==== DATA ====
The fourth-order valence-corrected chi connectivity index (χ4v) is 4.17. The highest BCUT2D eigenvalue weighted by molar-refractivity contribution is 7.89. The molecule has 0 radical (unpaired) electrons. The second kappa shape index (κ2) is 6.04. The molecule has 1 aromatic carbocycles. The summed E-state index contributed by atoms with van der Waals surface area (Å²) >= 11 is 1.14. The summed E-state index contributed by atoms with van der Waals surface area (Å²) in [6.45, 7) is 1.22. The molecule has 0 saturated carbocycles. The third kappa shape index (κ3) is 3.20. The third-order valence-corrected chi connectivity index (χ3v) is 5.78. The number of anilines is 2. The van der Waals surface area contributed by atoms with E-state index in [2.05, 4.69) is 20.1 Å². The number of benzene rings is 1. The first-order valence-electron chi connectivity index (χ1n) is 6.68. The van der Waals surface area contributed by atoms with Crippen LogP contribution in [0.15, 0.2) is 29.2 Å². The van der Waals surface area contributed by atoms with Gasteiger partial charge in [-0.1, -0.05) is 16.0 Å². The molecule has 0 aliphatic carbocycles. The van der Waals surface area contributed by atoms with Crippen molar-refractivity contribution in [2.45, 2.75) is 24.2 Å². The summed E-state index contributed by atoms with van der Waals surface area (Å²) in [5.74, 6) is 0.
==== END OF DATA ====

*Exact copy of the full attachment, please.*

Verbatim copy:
The fourth-order valence-corrected chi connectivity index (χ4v) is 4.17. The highest BCUT2D eigenvalue weighted by molar-refractivity contribution is 7.89. The molecule has 0 radical (unpaired) electrons. The second kappa shape index (κ2) is 6.04. The molecule has 1 aromatic carbocycles. The summed E-state index contributed by atoms with van der Waals surface area (Å²) >= 11 is 1.14. The summed E-state index contributed by atoms with van der Waals surface area (Å²) in [6.45, 7) is 1.22. The molecule has 0 saturated carbocycles. The third kappa shape index (κ3) is 3.20. The third-order valence-corrected chi connectivity index (χ3v) is 5.78. The number of anilines is 2. The van der Waals surface area contributed by atoms with E-state index in [2.05, 4.69) is 20.1 Å². The number of benzene rings is 1. The first-order valence-electron chi connectivity index (χ1n) is 6.68. The van der Waals surface area contributed by atoms with Crippen LogP contribution in [0.15, 0.2) is 29.2 Å². The van der Waals surface area contributed by atoms with Gasteiger partial charge in [-0.1, -0.05) is 16.0 Å². The molecule has 0 aliphatic carbocycles. The van der Waals surface area contributed by atoms with Crippen molar-refractivity contribution in [2.45, 2.75) is 24.2 Å². The summed E-state index contributed by atoms with van der Waals surface area (Å²) in [5.74, 6) is 0.